The upper injector section 11 comprises a mixing chamber 19 having an upstream inlet 20 for admitting a flow of preheated combustion-supporting air at the desired flow rate, a plurality of spaced batch-feeding conduits 21 for introducing a continuous supply of particles of batch material such as glass-forming composition or calcination minerals radially downwardly into the preheated air flow in chamber 19, radial fuel supply conduits 22 having outlets for introducing and burning a combustible gas in a combustion zone into which the particle-laden air flow is directed from within the mixing chamber 19, and a burner 23 at the combustion zone for burning and expanding the burning air/fuel/particle mixture downwardly into the larger combustion chamber 12.
The ignited air/fuel/particle flow heats the suspended particles to near-molten temperatures in the combustion chamber 12 and accelerates them as a jet flow of the desired intensity as it exits the conical, converging lower nozzle 12N of the combustion chamber 12 into the refractory chamber 13, through the airspace section 16, and directly against the surface of the pool 15 of molten composition in the reservoir or pool section 14.
As illustrated schematically by the drawing, the particle-laden combustion gas jet flow 24, containing molten and near-molten solid particles 25, flows through the airspace section 16 of the refractory chamber 13 and impacts the surface of the molten pool 15 with sufficient intensity that it displaces the surface of the pool and forms a well area 26 in the impacted area. The inertia of the particles 25 in the flow causes a substantial portion thereof to continue their downward motion, after impact with the pool surface, and enter the molten composition in the well area 26, and become part thereof. As a result, the gaseous portion of the jet flow 24 is stripped of its particle content and repelled by the molten pool in the well area 26. The repelled combustion gases and gaseous by-products resurface quickly, as gas flow 27, producing strong shear forces which create strong circulation forces 28 within the molten pool, as illustrated schematically by the drawing. These circulation forces cause the newly-integrated, particles 25 to be dispersed and dissolved throughout the molten pool 15. Moreover, the continuous circulation of the molten pool causes all portions thereof to move towards or to the surface of the pool 15 where escape of any trapped gases, or fining, is facilitated.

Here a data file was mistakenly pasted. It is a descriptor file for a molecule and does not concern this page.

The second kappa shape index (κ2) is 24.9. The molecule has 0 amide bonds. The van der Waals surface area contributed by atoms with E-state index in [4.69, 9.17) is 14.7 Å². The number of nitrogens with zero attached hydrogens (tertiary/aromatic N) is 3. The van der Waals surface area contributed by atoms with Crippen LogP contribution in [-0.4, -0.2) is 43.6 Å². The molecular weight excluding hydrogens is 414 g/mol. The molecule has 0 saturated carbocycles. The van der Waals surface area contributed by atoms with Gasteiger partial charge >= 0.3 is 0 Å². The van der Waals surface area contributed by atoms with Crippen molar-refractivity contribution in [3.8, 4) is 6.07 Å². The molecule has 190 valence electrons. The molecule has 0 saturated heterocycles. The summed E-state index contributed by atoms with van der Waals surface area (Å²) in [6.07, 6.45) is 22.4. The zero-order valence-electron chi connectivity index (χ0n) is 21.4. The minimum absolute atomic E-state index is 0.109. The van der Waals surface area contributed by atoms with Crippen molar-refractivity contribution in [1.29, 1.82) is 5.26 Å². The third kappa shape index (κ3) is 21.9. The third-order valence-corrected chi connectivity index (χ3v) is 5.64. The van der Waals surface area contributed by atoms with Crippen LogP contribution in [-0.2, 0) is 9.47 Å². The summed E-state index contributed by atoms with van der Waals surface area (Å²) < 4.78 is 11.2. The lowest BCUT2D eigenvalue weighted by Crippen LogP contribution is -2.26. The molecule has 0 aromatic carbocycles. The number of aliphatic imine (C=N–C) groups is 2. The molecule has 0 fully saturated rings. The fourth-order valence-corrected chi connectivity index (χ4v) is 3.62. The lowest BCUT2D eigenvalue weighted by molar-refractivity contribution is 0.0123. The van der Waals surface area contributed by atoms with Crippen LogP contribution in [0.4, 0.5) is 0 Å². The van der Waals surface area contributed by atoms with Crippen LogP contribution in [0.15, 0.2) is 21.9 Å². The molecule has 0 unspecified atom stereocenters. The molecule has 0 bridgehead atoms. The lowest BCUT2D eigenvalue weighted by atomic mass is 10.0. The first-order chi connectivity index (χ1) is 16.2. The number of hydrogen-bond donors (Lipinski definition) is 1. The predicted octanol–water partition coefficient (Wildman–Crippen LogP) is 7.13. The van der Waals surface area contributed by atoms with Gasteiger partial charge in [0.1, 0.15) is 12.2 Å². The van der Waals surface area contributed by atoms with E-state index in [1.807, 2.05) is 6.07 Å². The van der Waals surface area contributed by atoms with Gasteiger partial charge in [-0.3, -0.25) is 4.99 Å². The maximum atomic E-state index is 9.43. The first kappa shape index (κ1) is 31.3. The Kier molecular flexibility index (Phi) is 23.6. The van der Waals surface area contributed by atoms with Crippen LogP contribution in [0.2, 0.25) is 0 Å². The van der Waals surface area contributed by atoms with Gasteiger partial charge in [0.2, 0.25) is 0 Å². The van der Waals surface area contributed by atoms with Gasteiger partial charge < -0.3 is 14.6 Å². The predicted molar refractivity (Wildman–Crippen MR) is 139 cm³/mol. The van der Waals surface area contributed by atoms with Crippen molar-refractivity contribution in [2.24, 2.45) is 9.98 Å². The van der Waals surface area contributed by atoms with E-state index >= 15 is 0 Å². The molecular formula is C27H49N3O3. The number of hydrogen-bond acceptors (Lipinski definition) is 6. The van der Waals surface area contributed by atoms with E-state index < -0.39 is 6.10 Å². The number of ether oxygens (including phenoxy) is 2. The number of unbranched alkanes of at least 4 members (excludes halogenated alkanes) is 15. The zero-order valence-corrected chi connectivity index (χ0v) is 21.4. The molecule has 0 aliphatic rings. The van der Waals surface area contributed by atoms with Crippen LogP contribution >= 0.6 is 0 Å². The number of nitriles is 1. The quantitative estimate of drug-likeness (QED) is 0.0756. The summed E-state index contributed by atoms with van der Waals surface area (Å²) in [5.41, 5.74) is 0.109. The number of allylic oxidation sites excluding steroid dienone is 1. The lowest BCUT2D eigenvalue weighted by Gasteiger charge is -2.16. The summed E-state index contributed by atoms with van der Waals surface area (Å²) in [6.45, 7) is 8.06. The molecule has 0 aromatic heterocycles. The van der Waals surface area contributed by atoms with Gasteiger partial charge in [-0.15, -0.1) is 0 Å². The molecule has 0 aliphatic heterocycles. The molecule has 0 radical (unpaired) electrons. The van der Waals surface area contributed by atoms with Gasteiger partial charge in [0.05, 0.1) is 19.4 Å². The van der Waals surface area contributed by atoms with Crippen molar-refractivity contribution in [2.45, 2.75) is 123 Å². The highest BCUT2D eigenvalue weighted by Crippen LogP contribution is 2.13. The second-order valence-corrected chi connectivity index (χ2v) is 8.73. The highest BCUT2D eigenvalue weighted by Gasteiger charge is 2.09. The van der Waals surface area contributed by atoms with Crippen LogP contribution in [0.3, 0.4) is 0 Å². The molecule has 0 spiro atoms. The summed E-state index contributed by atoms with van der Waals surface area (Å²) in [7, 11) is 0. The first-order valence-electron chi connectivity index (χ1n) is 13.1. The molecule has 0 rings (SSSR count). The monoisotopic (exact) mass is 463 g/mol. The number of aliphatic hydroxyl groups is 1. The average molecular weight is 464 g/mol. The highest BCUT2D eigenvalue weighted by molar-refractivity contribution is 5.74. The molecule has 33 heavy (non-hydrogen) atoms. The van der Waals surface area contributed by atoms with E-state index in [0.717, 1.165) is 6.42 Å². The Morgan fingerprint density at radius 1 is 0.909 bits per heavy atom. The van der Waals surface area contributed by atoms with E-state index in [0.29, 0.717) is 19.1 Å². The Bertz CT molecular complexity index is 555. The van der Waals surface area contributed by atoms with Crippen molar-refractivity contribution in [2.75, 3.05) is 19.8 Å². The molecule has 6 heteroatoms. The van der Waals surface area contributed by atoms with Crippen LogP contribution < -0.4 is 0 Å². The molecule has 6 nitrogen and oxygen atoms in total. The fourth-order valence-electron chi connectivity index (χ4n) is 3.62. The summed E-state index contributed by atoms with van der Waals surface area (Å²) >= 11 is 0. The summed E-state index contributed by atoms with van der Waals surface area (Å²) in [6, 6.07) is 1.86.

The inertially-separated hot gas flow 27 is continuously released into the airspace 16 of the refractory chamber 13 and is withdrawn through gas exit vent 18. Preferably the hot gas flow is circulated to a heat exchanger wherein the extracted heat is used to preheat the combustion air introduced to the injector section 11 through inlet 20.
The particulate raw materials which can be used in the present process and apparatus are conventional materials which differ in composition depending upon the exact type of melt being produced. The only critical requirement is that the raw materials must be in particulate form, with relatively uniform particle sizes to promote uniform rapid heat-up, to control the final temperature of the individual components, and to minimize vaporization.
The feed rate for the particulate batch materials introduced through inlet conduits 21 may be varied widely depending upon particle size and the flow rate of the preheated air into the combustor inlet 20.
Batch materials having smaller particle sizes require higher nozzle flow velocities in order to produce the necessary impact and separation force against the molten pool. Larger batch particles produce the desired results at lower nozzle flow velocities.
The force of the accelerated particle-laden gas flow 24 from the combustor nozzle and the distance between the nozzle and the surface of the molten pool 15 in the reservoir or pool section 14 must be such that the well area 26 is formed by inertia during operation.
Referring to the embodiment of FIG. 2 of the present drawings, the oxy-gas fired, vertical shaft furnace 30 thereof comprises an upper injector section 31 opening downwardly through a combustion zone into an enlarged combustor section 32 which discharges vertically downwardly through a converging nozzle 32N into a separation chamber 33 having a lower pool section 34, designed to contain a pool 35 of molten composition, and having an upper airspace section 36 designed to receive the separated combustion and/or reaction gases. The reservoir or pool section 34 of the refractory separation chamber 33 is provided with a discharge port 37 through which the molten composition is withdrawn from the pool 35 for transport to a processing station. The airspace section 36 of the refractory chamber 33 is provided with an exit vent 38 for the continuous exhaust of hot combustion gases, gaseous by-products, and/or reaction products, preferably to a heat-recovery system.